Booze Up 

Why lower liquor prices could mean higher-priced drinks.

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Just in time for summer, there are new booze prices on the shelves at your friendly neighborhood state liquor store. And they’re lower.

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But don’t get too excited. When you get that bottle up to the counter and pay the tax, it will likely cost you more than ever.

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New prices for every bottle of booze were posted at state liquor outlets July 1, thanks to a 2007 Utah law that means an accounting break for bars and restaurants but a new layer of confusion for Utah drinkers. The price of the same bottle will now be slightly different depending on where in the state you buy it.

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It used to be that the state bottle price included sales tax, and taxes were averaged statewide so booze prices were the same across Utah. But following passage of Senate Bill 205, tax won’t be added until the check-out register. That means booze will cost most in towns like Park City, which has an added tax to fleece tourists, while low-tax St. George could become the new day-trip destination for cheap liquor.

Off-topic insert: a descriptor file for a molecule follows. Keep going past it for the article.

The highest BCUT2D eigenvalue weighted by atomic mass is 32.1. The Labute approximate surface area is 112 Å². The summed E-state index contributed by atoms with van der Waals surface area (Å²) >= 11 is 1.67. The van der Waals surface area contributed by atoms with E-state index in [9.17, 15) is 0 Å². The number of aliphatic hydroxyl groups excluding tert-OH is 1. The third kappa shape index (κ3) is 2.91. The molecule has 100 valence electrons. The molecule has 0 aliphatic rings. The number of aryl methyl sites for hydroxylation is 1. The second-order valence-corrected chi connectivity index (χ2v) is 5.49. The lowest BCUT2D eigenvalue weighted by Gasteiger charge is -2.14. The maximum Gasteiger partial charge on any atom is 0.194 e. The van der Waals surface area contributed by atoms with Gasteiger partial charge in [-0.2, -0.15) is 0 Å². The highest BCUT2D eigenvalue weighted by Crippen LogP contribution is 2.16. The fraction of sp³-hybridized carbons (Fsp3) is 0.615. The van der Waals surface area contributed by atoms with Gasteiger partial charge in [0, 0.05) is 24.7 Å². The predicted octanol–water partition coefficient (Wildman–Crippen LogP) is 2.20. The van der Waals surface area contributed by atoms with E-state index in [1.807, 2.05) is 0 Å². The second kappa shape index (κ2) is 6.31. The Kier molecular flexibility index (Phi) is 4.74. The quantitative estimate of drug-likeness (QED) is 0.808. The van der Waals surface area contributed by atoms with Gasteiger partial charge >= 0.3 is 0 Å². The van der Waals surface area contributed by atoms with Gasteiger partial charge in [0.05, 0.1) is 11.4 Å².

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Dennis Kellen, operations director at the Department of Alcoholic Beverage Control, said some restaurants and bars were frustrated at paying tax at their point of purchase, instead of charging consumers sales tax when they sell liquor at their establishments. Park City restaurant owner Hans Fuegi said the new pricing formula should make life easier for barkeeps who will no longer need to separate out drink ingredients, subtracting the already-taxed hooch, before computing sales tax.

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And since clubs and restaurants can now buy liquor pre-tax, their initial cost per bottle is lower: $14.14 for a bottle of Jim Beam today versus $14.95 in June.

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But some bar owners aren’t sure that savings isn’t a smoke screen. Bob Brown, owner of Cheers to You in Salt Lake City and president of the Utah Hospitality Association, a private-club lobbying group, says it looks like a price hike.

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That’s because the new pricing formula jumps the state liquor mark-up'from 64.5 percent above what the state paid in June to 86 percent today. The bigger margin is required to make up for a school-lunch tax that goes away with the new pricing formula.

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The DABC, in an announcement, said the price change is “revenue neutral”'to the department. It could be another story, however, for state, county and city governments, which might benefit, since their same old sales tax rates are now being applied to an inflated bottle price.

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“Yes, [private clubs] will be able to buy without tax, but the liquor is going to cost more money,” said Brown. “It’s kind of a crock. The bottom line is, they are raising the cost of their alcohol.”

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Brown hasn’t done the calculations yet but thinks the end result for bar patrons could be higher-priced drinks.

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